One comment I’ve gotten from people is that it’d be lovely to see actual images of tools. Because items may change over time, though, I’d rather have a single place where I describe them (and can update easily), rather than have it scattered across the site. This is obviously an image heavy post, and items are described in detail in the surrounding text.
Athames and boline:
Here are two athames and a boline.
I don’t have my initial athame, which was a very simple eating dagger model (the kind you can get from many Pagan stores for under $25 or so) – most of the time, I used my first two fingers on my projecting hand, instead.
The top blade (simple leather grip) was bought at the Minnesota Renaissance Festival in 2007 from a maker called Arms and Armor. It was my ‘I finished my graduate degree’ present to myself, but while I like some parts of it very much, it’s never quite worked for me as a ritual tool as I’d like.
The middle blade is a recent commission, intended to last the rest of my life, thank you. It’s a unique piece (and a glorious piece of art) made by Omega Artworks. They also make non-custom or lightly customised (i.e. from material and fittings they have available), and I highly recommend their work and their approach to magical tools. You can read more about mine (and see more detailed images).
The bottom blade was a gift from a good friend. It was made by a blade maker from the Minnesota Renaissance Festival from quite a long time ago (she was a performer out there long before I met her) and I’m afraid I don’t know the name of the maker. When she divested herself of a lot of her Pagan tools, this came to me, and I’m delighted at how well it matches the athame in feel and workmanship. The handle is antler.
As you can see, I like wood for wands.
- The top two I made myself or they were made as part of training. The top one is yew, and I can’t find my notes currently on what the other is.
- The next three were made on a lathe. The first and third were gifts, the second was from a shop in Salem, MA. I liked the rustic nature of it, and I’d been looking for something made of apple wood for a while.
- The last one is, yes, a conductor’s baton – I’m not sure I’d suggest it to anyone who hasn’t at least learned about conducting, but I’ve had this one since my senior year in college conducting class, and it’s been very effective as a magical wand at times.
Here are three chalices, with different kinds of use.
The one on the left is blue-glazed ceramic, and I love how it feels in my hand. It was handmade by someone I knew online, and we did a swap at one point when I think I was still in my Dedicant year. I’ve kept it ever since. It’s a little small for a group ritual if there’s more than a couple of people, but otherwise it’s great, and it’s very steady and unlikely to tip.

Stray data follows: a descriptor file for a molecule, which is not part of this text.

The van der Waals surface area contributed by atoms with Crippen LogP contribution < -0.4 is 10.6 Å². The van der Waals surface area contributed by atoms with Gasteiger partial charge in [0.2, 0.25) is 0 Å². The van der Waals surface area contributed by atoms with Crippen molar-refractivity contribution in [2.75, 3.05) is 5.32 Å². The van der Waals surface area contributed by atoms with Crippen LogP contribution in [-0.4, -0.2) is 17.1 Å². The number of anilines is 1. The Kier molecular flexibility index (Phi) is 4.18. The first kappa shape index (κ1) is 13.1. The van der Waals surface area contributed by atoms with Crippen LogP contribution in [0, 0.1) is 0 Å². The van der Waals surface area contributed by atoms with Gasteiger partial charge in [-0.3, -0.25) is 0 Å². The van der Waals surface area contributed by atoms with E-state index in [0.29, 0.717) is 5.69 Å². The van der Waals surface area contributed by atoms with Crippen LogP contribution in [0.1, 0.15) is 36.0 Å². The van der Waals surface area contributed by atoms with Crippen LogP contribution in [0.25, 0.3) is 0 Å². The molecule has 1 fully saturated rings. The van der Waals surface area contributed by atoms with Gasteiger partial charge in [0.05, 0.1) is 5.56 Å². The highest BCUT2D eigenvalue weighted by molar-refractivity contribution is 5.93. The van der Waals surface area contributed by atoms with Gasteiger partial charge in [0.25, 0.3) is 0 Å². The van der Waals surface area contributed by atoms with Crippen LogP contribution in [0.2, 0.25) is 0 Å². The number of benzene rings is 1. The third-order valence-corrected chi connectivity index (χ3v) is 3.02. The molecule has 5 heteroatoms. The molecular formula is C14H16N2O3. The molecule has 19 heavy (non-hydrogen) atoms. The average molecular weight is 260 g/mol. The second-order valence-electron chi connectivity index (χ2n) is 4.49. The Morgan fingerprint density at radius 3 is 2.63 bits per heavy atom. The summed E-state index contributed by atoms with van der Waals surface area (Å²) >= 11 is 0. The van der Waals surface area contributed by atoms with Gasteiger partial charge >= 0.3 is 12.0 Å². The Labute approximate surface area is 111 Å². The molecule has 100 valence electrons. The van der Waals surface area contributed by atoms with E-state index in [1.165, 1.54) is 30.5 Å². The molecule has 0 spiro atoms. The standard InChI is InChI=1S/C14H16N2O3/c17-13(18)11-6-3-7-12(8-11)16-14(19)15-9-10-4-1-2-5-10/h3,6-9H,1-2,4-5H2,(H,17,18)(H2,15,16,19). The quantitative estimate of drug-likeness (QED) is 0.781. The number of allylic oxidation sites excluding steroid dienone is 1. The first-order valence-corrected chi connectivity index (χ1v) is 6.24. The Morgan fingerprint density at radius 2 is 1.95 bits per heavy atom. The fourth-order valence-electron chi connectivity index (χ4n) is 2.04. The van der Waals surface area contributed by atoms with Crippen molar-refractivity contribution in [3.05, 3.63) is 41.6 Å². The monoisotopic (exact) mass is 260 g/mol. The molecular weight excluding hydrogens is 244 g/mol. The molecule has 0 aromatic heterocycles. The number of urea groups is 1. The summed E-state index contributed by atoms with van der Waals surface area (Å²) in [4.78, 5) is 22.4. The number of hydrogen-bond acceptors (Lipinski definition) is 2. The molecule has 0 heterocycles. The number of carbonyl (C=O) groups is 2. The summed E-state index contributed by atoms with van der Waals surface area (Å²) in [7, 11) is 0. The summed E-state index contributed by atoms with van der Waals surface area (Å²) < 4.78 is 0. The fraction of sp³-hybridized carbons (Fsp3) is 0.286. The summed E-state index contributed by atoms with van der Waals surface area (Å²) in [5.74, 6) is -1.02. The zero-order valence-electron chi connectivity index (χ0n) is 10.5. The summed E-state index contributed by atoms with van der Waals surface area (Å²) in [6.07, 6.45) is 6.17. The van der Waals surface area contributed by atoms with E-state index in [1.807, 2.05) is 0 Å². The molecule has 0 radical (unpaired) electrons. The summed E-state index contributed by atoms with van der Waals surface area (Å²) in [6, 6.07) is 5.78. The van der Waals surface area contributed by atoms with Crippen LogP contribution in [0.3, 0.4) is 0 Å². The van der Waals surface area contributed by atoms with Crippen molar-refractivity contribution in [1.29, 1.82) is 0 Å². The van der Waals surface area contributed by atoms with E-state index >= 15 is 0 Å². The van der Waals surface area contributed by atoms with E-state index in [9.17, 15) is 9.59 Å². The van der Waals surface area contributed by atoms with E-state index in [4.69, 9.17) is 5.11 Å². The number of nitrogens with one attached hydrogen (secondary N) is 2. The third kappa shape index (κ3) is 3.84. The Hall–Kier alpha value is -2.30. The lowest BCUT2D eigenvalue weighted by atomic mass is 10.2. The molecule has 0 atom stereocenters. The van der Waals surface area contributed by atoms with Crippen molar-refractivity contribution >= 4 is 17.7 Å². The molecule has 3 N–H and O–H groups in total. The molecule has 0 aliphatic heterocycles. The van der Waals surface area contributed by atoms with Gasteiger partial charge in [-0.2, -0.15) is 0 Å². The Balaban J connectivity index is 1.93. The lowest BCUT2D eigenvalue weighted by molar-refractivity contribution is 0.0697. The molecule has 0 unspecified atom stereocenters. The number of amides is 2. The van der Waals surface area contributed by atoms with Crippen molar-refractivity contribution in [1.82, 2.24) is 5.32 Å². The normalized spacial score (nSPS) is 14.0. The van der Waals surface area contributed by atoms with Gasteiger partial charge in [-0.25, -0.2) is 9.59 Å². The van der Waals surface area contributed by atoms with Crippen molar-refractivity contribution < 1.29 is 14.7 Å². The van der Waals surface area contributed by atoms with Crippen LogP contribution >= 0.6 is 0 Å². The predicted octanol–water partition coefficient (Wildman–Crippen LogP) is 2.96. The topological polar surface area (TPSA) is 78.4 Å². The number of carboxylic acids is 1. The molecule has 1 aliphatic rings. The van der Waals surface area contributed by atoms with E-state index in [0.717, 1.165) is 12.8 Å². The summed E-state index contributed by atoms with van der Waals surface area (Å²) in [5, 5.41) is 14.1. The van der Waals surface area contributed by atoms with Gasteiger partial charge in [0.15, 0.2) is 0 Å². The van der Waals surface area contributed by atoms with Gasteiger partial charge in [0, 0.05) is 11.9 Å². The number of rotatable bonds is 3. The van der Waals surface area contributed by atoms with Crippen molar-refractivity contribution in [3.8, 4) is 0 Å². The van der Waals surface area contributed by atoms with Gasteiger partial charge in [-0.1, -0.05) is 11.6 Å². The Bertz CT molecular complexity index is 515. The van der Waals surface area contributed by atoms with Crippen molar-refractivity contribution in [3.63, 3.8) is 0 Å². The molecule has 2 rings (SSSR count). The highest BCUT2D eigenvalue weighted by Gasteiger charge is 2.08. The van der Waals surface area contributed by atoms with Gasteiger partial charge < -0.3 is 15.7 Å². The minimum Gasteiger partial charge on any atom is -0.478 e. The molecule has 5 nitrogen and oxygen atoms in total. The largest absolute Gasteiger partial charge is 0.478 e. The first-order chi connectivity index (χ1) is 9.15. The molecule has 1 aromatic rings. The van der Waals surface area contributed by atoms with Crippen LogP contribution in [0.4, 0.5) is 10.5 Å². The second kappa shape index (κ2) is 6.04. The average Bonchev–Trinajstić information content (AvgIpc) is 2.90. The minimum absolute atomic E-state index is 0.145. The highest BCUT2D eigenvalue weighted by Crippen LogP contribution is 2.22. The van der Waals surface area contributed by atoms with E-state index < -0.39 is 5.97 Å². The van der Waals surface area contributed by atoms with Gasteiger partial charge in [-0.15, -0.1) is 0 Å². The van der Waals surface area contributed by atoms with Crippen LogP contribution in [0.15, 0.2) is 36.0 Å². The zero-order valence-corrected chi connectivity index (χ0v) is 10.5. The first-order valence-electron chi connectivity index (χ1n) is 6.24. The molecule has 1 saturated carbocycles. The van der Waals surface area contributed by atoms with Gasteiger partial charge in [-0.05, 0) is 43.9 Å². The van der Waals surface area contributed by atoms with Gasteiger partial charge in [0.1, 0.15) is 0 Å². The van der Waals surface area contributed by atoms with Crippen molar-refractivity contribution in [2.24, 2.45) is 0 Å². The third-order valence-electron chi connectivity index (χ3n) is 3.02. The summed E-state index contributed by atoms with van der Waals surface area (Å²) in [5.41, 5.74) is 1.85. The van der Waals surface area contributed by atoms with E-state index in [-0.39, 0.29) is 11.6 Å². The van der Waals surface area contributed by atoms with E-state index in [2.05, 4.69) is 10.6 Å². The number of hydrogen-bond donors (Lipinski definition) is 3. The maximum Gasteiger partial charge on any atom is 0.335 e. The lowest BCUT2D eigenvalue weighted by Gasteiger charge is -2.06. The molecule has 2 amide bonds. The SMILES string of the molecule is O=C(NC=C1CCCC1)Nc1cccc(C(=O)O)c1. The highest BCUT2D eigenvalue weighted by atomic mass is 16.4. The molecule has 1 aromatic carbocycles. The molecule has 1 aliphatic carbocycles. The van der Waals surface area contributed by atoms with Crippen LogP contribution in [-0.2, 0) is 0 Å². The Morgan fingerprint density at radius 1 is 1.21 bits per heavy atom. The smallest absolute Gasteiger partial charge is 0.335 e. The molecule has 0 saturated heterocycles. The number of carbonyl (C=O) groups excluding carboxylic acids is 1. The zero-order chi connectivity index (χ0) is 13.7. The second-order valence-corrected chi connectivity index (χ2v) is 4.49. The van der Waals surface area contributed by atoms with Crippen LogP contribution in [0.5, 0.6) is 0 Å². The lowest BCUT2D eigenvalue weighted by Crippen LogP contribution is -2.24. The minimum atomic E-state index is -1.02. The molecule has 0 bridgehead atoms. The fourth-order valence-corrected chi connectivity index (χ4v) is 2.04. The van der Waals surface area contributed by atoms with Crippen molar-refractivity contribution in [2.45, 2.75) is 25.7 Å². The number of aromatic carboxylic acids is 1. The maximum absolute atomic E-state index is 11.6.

The smaller cup in the middle came from a commercial pottery shop that usually does things like mugs for tea. I really loved this little piece, which has a tree done in incised clay and glaze. It’s just big enough for a few swallows, so I often use it if I am currently doing a daily practice that involves a small amount of liquid.
The one on the right is wood, and thus very practical if I want to take altar items somewhere, since it’s hard to damage. It also has a nice feel in the hand. I find it a little prone to tipping if it’s not on a steady surface. I’ve had this since, I think, college, when I was doing Society for Creative Anachronism, but a number of Renaissance Festivals, medieval faires, re-enactment groups, and other similar events will have wooden items like this.
My pentacle is probably my most boring altar tool – this came from a Pagan store, it’s plain silver metal. It is, however, nicely flat to put things on.
From left to right, here are
- Salt dish, small dish for mixing water and salt, blue glass bottle with water.
- Statue of deity or other relevant figures (this is my Hypatia statue)
- Chalice (usually kept to the back until needed, to avoid knocking it over.)
- Deity and ancestor candles (Lady, Ancestors, Lord, left to right here)
- Pentacle with my ritual jewelry and cords on it. (The white, red, and black cords represent my 3rd degree)
- Incense holder.
- Wand (often not on the main altar: we more commonly use them for quarter calls)
- Red candle holder for a tradition-specific practice
- Fan (for wafting incense.)
My shrine, current as of January 1, 2017. On it, from left to right (roughly) here’s what we have:
- Hypatia statue (self-made), ancestor of profession.
- Small bowl with perfume for self-anointing.
- Blue glass bottle with water.
- Chalice, with a bracelet with particular personal meaning around the base.
- Tradition-specific candle, with a harpstring coiled around the base.
- Watercolor and ink abstract illustration for reasons that please me and make me think (by a local artist I met last summer. It’s on there for about 5 reasons, and only one is about the actual art you can see.)
- In front, my athame.
A larger image of the decorative items – a variety I’ve kept through the years. They include:
- Antlers (gift from a friend)
- My Hypatia statue (closer shot below)
- Horse chestnuts, which are one of the signs of fall to me, and also (unlike a lot of natural plant objects) keep for a very long time.
- A fabric dancing figure.
- A piece of carnelian
- A cobalt glass bottle
- A lapis bear with a fish in its mouth.
Here’s a better shot of Hypatia – as you can see in the closeup, her thumb has broken off over time, and I should make a new one. You can see I didn’t try to do detailing outside of my abilities – no face, no eyes, and she’s sitting crosslegged to provide a solid base and avoid my having to do anything with feet or legs. I’ve found I rather like the effect, though. I’ve done similar figures for long-term prosperity workings, too.